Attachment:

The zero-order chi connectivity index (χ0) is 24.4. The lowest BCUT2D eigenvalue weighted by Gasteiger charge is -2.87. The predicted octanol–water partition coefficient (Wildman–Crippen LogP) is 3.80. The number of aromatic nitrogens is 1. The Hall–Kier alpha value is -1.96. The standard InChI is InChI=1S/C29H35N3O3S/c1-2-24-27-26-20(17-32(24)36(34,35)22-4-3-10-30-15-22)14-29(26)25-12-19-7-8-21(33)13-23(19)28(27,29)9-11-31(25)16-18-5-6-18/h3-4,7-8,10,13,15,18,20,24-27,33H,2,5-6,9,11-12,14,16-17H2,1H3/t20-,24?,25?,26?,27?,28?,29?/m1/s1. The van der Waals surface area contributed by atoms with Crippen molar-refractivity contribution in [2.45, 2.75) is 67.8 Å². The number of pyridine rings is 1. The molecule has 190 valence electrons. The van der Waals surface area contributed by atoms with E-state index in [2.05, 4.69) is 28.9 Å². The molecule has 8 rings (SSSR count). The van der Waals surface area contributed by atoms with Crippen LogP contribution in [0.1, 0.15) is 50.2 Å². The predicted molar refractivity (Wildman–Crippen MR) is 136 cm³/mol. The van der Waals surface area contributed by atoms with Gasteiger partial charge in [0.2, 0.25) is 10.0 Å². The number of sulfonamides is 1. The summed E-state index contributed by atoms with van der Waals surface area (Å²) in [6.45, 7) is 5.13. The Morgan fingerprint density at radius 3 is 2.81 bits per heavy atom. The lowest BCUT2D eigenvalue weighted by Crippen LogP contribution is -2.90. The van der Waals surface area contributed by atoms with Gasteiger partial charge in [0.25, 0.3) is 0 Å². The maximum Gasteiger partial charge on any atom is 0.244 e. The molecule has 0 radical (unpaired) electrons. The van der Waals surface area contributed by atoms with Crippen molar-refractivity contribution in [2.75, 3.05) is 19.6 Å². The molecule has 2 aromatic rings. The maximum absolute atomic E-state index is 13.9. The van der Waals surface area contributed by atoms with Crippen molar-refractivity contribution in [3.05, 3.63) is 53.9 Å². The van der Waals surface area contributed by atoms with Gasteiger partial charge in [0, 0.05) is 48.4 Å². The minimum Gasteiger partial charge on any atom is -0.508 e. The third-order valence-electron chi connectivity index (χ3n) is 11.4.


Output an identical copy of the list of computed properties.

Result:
The zero-order chi connectivity index (χ0) is 24.4. The lowest BCUT2D eigenvalue weighted by Gasteiger charge is -2.87. The predicted octanol–water partition coefficient (Wildman–Crippen LogP) is 3.80. The number of aromatic nitrogens is 1. The Hall–Kier alpha value is -1.96. The standard InChI is InChI=1S/C29H35N3O3S/c1-2-24-27-26-20(17-32(24)36(34,35)22-4-3-10-30-15-22)14-29(26)25-12-19-7-8-21(33)13-23(19)28(27,29)9-11-31(25)16-18-5-6-18/h3-4,7-8,10,13,15,18,20,24-27,33H,2,5-6,9,11-12,14,16-17H2,1H3/t20-,24?,25?,26?,27?,28?,29?/m1/s1. The van der Waals surface area contributed by atoms with Crippen molar-refractivity contribution in [2.45, 2.75) is 67.8 Å². The number of pyridine rings is 1. The molecule has 190 valence electrons. The van der Waals surface area contributed by atoms with E-state index in [2.05, 4.69) is 28.9 Å². The molecule has 8 rings (SSSR count). The van der Waals surface area contributed by atoms with Crippen LogP contribution in [0.1, 0.15) is 50.2 Å². The predicted molar refractivity (Wildman–Crippen MR) is 136 cm³/mol. The van der Waals surface area contributed by atoms with Gasteiger partial charge in [0.2, 0.25) is 10.0 Å². The number of sulfonamides is 1. The summed E-state index contributed by atoms with van der Waals surface area (Å²) in [6.45, 7) is 5.13. The Morgan fingerprint density at radius 3 is 2.81 bits per heavy atom. The lowest BCUT2D eigenvalue weighted by Crippen LogP contribution is -2.90. The van der Waals surface area contributed by atoms with Gasteiger partial charge in [0.25, 0.3) is 0 Å². The maximum Gasteiger partial charge on any atom is 0.244 e. The molecule has 0 radical (unpaired) electrons. The van der Waals surface area contributed by atoms with Crippen molar-refractivity contribution in [2.75, 3.05) is 19.6 Å². The molecule has 2 aromatic rings. The maximum absolute atomic E-state index is 13.9. The van der Waals surface area contributed by atoms with Crippen molar-refractivity contribution in [3.05, 3.63) is 53.9 Å². The van der Waals surface area contributed by atoms with Gasteiger partial charge in [0, 0.05) is 48.4 Å². The minimum Gasteiger partial charge on any atom is -0.508 e. The third-order valence-electron chi connectivity index (χ3n) is 11.4.